Power for Emergency Communication, Part I

Part I: Introduction

In both field work and emergency communication, the situation drives the equipment requirements. This introduction will cover broadly the requirements for powering emergency communications and field work. Subsequent articles will include more details.


Thanks to the members of the Utah Country Amateur Radio Emergency Service, and others on the Internet, for sharing their experience and insights.


Radios need electricity to operate, and for radios to be useful during an emergency, that power source needs to be reliable. Additionally, when there is no emergency, there are times when it’s desirable to operate “in the field”, which usually implies no access to the normal electric grid power that comes out of wall sockets.

These days the so-called “renewable” backup sources of electric power (solar and wind) have an almost mystical aura in popular culture. If the grid goes down, we can use them to generate power. In the context of emergencies or field operation, however, they all lack one crucial aspect: reliability.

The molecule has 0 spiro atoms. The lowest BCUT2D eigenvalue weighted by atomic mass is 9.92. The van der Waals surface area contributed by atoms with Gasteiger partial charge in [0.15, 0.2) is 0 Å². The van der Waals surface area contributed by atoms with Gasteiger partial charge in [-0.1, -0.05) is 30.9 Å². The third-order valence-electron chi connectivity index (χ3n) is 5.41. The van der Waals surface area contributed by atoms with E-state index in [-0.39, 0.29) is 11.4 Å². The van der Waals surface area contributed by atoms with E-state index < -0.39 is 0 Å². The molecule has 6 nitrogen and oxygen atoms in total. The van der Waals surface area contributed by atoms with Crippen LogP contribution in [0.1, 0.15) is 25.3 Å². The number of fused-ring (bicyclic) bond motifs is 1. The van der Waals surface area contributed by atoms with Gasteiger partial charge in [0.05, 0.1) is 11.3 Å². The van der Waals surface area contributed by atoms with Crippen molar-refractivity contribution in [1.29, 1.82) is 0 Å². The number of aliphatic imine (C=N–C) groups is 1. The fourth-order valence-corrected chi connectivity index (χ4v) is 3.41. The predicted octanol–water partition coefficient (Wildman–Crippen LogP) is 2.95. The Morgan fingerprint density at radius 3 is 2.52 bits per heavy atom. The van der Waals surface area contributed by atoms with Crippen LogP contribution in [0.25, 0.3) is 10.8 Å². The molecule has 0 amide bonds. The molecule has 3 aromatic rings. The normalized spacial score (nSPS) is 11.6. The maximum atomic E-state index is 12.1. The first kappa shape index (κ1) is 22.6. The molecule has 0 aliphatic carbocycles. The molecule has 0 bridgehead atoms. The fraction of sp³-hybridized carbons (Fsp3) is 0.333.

Solar power requires the sun, rendering it is useless at night and in overcast skies. Wind power requires the right amount of wind: too much wind will damage or destroy windmills; too little wind can’t turn the blades fast enough to generate power.


When talking about emergency and field use we make the assumption that the radio will be operated somewhere else other than at home, i.e. must be portable. Thus we generally talk about two categories of radios: hand-held radios (handy talkies, or HTs) and mobile radios. These have their own unique characteristics and will be discussed separately.

Size and Weight

Size and weight are close cousins of portability. Both emergency and field power sources must provide a supply of electricity yet remain small and light enough to fit the purpose. HTs have special size and weight requirements since they will be carried around by a single person, possibly standing up for hours on end.

The larger mobile radios are more powerful, requiring greater energy capacity. Fortunately, they generally will be sitting somewhere, connected to a larger antenna rather than be carried around.


When planning how to power emergency communications and field work you need to account for reliability, portability, size, and weight.


Part II will discuss the foundational technologies and powering hand-held radios.

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One Response to Power for Emergency Communication, Part I

  1. Pingback: Power for Emergency Communications, Part II | James Reuben Knowles

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